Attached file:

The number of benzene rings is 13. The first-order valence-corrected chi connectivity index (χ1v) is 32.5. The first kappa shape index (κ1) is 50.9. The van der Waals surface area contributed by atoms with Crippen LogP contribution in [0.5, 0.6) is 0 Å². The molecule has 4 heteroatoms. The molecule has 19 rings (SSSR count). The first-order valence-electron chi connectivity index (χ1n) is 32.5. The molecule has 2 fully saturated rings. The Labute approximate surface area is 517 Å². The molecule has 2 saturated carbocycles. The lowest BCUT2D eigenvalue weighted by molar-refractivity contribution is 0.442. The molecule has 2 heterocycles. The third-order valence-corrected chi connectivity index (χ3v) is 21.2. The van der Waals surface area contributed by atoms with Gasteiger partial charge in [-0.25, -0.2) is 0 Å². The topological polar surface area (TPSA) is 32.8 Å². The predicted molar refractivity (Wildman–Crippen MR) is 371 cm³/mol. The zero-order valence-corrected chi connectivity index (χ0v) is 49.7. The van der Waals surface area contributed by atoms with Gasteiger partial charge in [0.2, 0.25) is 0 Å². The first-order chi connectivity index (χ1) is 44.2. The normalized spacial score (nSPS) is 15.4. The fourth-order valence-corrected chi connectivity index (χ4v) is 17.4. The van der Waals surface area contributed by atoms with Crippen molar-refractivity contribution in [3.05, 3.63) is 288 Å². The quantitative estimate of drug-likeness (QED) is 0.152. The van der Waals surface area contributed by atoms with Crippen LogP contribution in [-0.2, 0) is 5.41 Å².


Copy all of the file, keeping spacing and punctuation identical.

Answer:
The number of benzene rings is 13. The first-order valence-corrected chi connectivity index (χ1v) is 32.5. The first kappa shape index (κ1) is 50.9. The van der Waals surface area contributed by atoms with Crippen LogP contribution in [0.5, 0.6) is 0 Å². The molecule has 4 heteroatoms. The molecule has 19 rings (SSSR count). The first-order valence-electron chi connectivity index (χ1n) is 32.5. The molecule has 2 fully saturated rings. The Labute approximate surface area is 517 Å². The molecule has 2 saturated carbocycles. The lowest BCUT2D eigenvalue weighted by molar-refractivity contribution is 0.442. The molecule has 2 heterocycles. The third-order valence-corrected chi connectivity index (χ3v) is 21.2. The van der Waals surface area contributed by atoms with Gasteiger partial charge in [-0.25, -0.2) is 0 Å². The topological polar surface area (TPSA) is 32.8 Å². The predicted molar refractivity (Wildman–Crippen MR) is 371 cm³/mol. The zero-order valence-corrected chi connectivity index (χ0v) is 49.7. The van der Waals surface area contributed by atoms with Gasteiger partial charge in [0.2, 0.25) is 0 Å². The first-order chi connectivity index (χ1) is 44.2. The normalized spacial score (nSPS) is 15.4. The fourth-order valence-corrected chi connectivity index (χ4v) is 17.4. The van der Waals surface area contributed by atoms with Crippen molar-refractivity contribution in [3.05, 3.63) is 288 Å². The quantitative estimate of drug-likeness (QED) is 0.152. The van der Waals surface area contributed by atoms with Crippen LogP contribution in [-0.2, 0) is 5.41 Å².